In 2021, military fraudsters stole $257 million from service members and Veterans.

In recent testimony to the House Oversight and Reform Committee on National Security, the Federal Trade Commission stated that this number is a 162% increase from the previous year. Further, the data indicates that the average amount of money lost by military scam victims is a 20% increase from non-military scam victims.

Now more than ever, if you are a service member, Veteran or military spouse, it is imperative to be educated on the ways these scam artists and fraudsters can target you. These attacks generally happen through unsolicited phone calls and emails by people misrepresenting themselves, either by pretending to work for VA or an organization sympathetic to our military community.

Veterans might encounter the following scams:

  • Identity Theft
  • Pension Poaching
  • Coronavirus Scams
  • Investment Fraud
  • Schemes with various offers or military discounts
  • Illegal auto sales
  • Deceptive claims and recruiting tactics at for-profit schools
  • Sham charities that exploit the public’s desire to help Veterans

Veterans can take precautions to minimize their chance of becoming a victim, such as being vigilant with personal information and watching out for aggressive fundraising tactics that ask them to donate money to a “Veterans Charity.“

How to Stay Safe

  • Think twice if you receive emails or letters that look unprofessional and have misspelled words.
  • See if a charity is legitimate by checking with Charity Watch.
  • Answer your benefit questions by contacting the VA Benefits Hotline. For other benefit-related questions, refer to this database.
  • Ensure that investment advisors are legitimate by checking with the Financial Industry Regulatory Authority tool.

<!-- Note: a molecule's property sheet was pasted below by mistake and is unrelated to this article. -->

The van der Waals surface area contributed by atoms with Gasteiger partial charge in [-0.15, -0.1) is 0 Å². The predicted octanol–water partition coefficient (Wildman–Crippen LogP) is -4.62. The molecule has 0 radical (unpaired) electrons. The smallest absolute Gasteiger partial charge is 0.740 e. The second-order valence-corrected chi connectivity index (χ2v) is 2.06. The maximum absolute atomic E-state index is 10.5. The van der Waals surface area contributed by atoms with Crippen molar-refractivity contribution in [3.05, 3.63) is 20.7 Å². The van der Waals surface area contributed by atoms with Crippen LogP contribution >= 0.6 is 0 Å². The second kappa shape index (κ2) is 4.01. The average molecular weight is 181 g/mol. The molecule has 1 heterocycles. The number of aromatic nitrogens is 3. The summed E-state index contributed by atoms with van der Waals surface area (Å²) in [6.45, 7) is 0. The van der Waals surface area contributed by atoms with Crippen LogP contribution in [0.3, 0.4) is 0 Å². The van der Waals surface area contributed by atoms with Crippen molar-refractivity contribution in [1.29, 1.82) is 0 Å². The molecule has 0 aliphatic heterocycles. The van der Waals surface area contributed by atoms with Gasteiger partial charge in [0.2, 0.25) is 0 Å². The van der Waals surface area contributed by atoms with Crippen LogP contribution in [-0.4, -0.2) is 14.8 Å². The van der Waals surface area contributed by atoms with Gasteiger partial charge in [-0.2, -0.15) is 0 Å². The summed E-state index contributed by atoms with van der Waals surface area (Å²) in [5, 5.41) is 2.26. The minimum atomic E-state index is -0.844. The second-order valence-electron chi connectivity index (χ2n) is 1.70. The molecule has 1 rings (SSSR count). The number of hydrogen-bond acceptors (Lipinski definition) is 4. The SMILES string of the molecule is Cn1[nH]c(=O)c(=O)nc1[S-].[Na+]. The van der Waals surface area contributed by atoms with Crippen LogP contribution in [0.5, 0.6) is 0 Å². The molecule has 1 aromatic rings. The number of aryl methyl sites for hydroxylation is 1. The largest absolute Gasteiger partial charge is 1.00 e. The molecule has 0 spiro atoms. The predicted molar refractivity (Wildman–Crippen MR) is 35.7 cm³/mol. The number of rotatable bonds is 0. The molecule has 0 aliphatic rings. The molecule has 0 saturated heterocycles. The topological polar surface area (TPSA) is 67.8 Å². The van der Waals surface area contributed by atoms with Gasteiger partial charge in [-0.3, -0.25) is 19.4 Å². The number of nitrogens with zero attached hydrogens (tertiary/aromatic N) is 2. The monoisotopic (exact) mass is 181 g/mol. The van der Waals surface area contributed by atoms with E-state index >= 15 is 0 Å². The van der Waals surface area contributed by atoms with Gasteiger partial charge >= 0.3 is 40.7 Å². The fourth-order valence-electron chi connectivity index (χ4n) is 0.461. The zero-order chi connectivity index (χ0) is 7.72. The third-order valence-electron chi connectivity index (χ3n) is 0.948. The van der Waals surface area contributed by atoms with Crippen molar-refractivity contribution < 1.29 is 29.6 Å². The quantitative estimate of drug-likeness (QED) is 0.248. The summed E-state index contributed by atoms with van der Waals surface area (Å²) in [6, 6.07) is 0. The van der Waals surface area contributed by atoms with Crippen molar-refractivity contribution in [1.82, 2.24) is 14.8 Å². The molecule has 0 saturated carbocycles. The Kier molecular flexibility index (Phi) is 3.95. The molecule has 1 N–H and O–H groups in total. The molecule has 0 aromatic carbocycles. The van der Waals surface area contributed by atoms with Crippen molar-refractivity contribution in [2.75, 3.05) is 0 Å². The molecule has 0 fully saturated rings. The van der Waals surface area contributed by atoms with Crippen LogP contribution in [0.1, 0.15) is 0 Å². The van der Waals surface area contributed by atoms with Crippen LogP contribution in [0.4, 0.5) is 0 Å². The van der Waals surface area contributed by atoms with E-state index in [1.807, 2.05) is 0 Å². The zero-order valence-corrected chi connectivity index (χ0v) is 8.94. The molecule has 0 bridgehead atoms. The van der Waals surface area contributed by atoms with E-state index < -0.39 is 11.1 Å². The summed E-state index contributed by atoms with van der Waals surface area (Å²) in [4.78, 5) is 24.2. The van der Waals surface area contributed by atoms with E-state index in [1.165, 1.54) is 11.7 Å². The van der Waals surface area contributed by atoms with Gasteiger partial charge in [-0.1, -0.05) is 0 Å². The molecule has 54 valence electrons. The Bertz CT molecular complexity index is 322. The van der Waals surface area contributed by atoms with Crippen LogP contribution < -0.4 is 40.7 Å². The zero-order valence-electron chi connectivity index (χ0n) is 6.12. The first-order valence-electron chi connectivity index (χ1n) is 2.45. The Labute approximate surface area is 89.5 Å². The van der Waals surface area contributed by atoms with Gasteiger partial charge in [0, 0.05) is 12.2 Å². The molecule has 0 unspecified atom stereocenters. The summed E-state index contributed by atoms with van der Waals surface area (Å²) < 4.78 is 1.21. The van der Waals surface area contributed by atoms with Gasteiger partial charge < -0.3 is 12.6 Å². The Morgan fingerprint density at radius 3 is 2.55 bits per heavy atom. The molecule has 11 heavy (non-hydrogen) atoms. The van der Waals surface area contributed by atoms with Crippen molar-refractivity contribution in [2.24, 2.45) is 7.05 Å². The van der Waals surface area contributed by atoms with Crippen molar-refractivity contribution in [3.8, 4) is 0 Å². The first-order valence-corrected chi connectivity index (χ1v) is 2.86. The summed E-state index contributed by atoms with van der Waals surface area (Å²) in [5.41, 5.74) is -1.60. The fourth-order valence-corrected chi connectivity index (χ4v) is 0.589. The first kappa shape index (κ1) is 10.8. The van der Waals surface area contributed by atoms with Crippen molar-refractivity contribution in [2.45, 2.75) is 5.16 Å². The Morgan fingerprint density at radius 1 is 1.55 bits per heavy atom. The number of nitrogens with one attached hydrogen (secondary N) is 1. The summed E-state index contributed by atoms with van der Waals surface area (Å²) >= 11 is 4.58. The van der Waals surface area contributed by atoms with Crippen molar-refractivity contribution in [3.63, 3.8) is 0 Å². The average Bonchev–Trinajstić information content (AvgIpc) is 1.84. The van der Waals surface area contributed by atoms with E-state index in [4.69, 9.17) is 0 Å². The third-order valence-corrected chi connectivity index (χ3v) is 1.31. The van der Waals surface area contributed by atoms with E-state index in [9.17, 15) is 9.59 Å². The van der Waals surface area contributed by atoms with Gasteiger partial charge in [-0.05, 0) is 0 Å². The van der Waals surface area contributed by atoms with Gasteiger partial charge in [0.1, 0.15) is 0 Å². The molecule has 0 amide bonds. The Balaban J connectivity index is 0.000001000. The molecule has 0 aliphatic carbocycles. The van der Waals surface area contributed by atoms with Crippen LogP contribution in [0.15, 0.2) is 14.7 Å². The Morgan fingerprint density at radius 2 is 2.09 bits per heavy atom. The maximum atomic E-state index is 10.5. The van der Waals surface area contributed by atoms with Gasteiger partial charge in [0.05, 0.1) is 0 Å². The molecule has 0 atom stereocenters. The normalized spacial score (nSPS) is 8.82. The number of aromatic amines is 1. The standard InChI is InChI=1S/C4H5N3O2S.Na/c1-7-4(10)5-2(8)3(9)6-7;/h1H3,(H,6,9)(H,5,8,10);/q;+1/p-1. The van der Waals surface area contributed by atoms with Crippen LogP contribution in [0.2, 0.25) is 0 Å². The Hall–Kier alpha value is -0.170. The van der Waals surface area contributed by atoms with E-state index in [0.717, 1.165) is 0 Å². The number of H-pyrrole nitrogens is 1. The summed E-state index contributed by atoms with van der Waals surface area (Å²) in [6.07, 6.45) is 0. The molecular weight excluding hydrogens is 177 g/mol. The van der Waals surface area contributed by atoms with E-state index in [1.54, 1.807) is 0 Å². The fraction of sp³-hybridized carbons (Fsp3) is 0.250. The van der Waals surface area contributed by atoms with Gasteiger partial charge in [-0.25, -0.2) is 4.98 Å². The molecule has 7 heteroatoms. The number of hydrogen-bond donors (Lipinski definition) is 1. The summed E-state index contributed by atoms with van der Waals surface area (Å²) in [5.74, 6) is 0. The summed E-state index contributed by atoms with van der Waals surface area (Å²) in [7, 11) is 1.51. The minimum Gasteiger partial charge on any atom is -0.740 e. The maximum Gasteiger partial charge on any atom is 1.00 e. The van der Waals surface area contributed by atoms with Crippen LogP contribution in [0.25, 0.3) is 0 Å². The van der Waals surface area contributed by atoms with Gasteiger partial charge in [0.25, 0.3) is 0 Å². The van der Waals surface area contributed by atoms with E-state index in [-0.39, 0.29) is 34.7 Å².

• Contact VA directly at 1-800-827-1000 if you receive correspondence from VA stating you filed a claim, but you did not.

What Not to Do

  • Never assume that a company or charity with a military-sounding name is legitimate.
  • Never open emails from unknown senders that appear to be spam emails.
  • Do not make donations through FedEx, UPS or a similar carrier. Scammers use these shipping and receiving companies to avoid mail fraud charges.
  • Never give out your personal or financial information to anyone unless you are confident who it is.
  • Never pay for copies of your military records—you can acquire those for free at VA.
  • Never wire money to strangers, even if they say they are Veterans.
  • Don’t allow anyone access to your VA information unless that person is your authorized power of attorney.

If you are the victim of a Veterans-related scam, please contact the FTC by phone at 877-382-4357 or on their website. You can also contact VA’s Office of Inspector General for other ways to fight fraud.

By VA Office of Information and Technology (OIT), Washington, D.C.

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Published on Oct. 11, 2022

Estimated reading time is 2.2 min.

Views to date: 9,254


  1. James Jenkins October 26, 2022 at 6:42 pm

    Nice to see DAV and a few veterans owners businesses are not the only one who understands the pervasive problem.

  2. James Griego October 24, 2022 at 12:56 pm

    I recently received a letter that stated I was losing my benefits that I have had for close 20 yeas, they said they are from the A and needed information from me about my pension and when I got home I got it what was my current situation with the SSA? I am a 73 yr old senior citizen with disabilities Hearing, arthritis in multiple sites, kidney, heart, sleep apnea, waiting on a new knee, also surgical procedures to reattach my elbow and shoulder tendons, very high blood pressure, hospitalized many times for heart kidneys, you have to be pretty low to steal from a veteran like me and my wife of 52 yrs, who has stage 4 COPD,

  3. Lorraine Justin October 21, 2022 at 10:39 pm